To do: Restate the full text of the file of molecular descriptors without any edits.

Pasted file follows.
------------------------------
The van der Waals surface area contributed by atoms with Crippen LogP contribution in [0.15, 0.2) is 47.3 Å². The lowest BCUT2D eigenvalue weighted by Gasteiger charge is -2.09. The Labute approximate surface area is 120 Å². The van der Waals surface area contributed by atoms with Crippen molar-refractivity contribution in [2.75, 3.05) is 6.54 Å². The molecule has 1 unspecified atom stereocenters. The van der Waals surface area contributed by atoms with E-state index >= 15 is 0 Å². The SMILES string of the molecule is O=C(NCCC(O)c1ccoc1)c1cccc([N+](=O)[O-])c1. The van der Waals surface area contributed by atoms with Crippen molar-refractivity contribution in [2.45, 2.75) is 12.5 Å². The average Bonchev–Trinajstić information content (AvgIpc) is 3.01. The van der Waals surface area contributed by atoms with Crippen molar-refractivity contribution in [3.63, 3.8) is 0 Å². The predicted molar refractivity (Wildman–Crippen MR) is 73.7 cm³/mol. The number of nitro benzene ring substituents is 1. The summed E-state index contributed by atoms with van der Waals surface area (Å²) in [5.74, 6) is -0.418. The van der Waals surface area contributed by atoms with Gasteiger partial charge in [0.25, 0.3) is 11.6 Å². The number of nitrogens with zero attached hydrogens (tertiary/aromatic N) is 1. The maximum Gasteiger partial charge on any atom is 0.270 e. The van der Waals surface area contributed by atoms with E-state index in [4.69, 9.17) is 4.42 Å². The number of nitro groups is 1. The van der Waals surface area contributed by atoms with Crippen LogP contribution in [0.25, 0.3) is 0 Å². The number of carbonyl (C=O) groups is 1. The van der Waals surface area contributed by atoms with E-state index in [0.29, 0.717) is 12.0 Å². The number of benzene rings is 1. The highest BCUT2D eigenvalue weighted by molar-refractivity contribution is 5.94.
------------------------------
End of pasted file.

The van der Waals surface area contributed by atoms with Crippen LogP contribution in [0.15, 0.2) is 47.3 Å². The lowest BCUT2D eigenvalue weighted by Gasteiger charge is -2.09. The Labute approximate surface area is 120 Å². The van der Waals surface area contributed by atoms with Crippen molar-refractivity contribution in [2.75, 3.05) is 6.54 Å². The molecule has 1 unspecified atom stereocenters. The van der Waals surface area contributed by atoms with E-state index >= 15 is 0 Å². The SMILES string of the molecule is O=C(NCCC(O)c1ccoc1)c1cccc([N+](=O)[O-])c1. The van der Waals surface area contributed by atoms with Crippen molar-refractivity contribution in [2.45, 2.75) is 12.5 Å². The average Bonchev–Trinajstić information content (AvgIpc) is 3.01. The van der Waals surface area contributed by atoms with Crippen molar-refractivity contribution in [3.63, 3.8) is 0 Å². The predicted molar refractivity (Wildman–Crippen MR) is 73.7 cm³/mol. The number of nitro benzene ring substituents is 1. The summed E-state index contributed by atoms with van der Waals surface area (Å²) in [5.74, 6) is -0.418. The van der Waals surface area contributed by atoms with Gasteiger partial charge in [0.25, 0.3) is 11.6 Å². The number of nitrogens with zero attached hydrogens (tertiary/aromatic N) is 1. The maximum Gasteiger partial charge on any atom is 0.270 e. The van der Waals surface area contributed by atoms with E-state index in [4.69, 9.17) is 4.42 Å². The number of nitro groups is 1. The van der Waals surface area contributed by atoms with Crippen LogP contribution in [0.25, 0.3) is 0 Å². The number of carbonyl (C=O) groups is 1. The van der Waals surface area contributed by atoms with E-state index in [0.29, 0.717) is 12.0 Å². The number of benzene rings is 1. The highest BCUT2D eigenvalue weighted by molar-refractivity contribution is 5.94.